We have recently described reduced superficial nephron glomerular filtration rate (SNGFR) in chloride-depletion alkalosis (CDA) without volume depletion. To elucidate the mechanism of this phenomenon, we studied three degrees of increasing severity of CDA (groups CDA-1, 2, and 3) produced by one or two peritoneal dialyses against 0.15 M NaHCO3 and electrolyte infusions of different Cl and HCO3 content in Sprague-Dawley rats; control rats (CON) were dialyzed against and infused with Ringers-HCO3. Extracellular fluid (ECF) volume was assessed by blood pressure, hematocrit, plasma protein concentration, and 125I-albumin space; none of these variables differed among the four groups. Micropuncture of the latest proximal and earliest distal convolutions was carried out. As CDA intensified from CON to CDA-3 (plasma tCO2 25 +/- 1 to 43 +/- 1 meq/L; P less than 0.01), distally determined SNGFR declined progressively (40.9 +/- 1.7 to 28.3 +/- 1.8 nl/min; P less than 0.01), while in early distal tubule fluid, flow rate (8.6 +/- 0.7 to 3.4 +/- 0.6 nl/min) and Cl concentration (36 +/- 2 to 19 +/- 3 meq/L) decreased and osmolality (110 +/- 5 to 208 +/- 12 mosmol/kg) increased (P less than 0.01), and, in the loop segment, Cl reabsorption decreased progressively (2,009 +/- 112 to 765 +/- 128 peq/min; P less than 0.01). In early distal tubule fluid, Cl concentration correlated positively and osmolality negatively with distally determined SNGFR (P less than 0.05). Proximally determined SNGFRs did not differ among the four groups. Proximal tubule stop-flow pressure responses to increasing rates of orthograde perfusion of the loop segment from 0 to 40 nl/min did not differ between groups CON and CDA-2. We interpret these data to show that reductions in SNGFR in CDA in the rat can occur by tubuloglomerular feedback (TGF) in the absence of differences in ECF volume or of alterations in TGF sensitivity during metabolic alkalosis. Of the proposed signals for TGF sensed by the macula densa, distal tubule fluid osmolality or some related variable is the signal most compatible with our data.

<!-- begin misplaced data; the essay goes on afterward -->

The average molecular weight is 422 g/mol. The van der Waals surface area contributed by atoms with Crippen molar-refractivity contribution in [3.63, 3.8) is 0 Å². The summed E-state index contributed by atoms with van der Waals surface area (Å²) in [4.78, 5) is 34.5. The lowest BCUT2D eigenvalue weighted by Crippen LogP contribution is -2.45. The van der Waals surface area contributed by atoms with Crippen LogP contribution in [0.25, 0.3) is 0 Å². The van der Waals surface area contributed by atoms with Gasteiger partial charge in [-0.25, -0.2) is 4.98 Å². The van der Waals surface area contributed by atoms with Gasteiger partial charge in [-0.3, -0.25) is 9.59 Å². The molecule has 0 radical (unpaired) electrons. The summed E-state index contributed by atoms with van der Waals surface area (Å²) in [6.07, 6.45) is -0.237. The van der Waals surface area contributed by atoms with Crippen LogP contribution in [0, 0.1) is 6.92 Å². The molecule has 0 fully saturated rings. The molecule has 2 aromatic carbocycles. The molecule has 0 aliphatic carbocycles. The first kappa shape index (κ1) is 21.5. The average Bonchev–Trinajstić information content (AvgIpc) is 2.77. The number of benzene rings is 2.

J H Galla, D N Bonduris, P W Sanders, R G Luke


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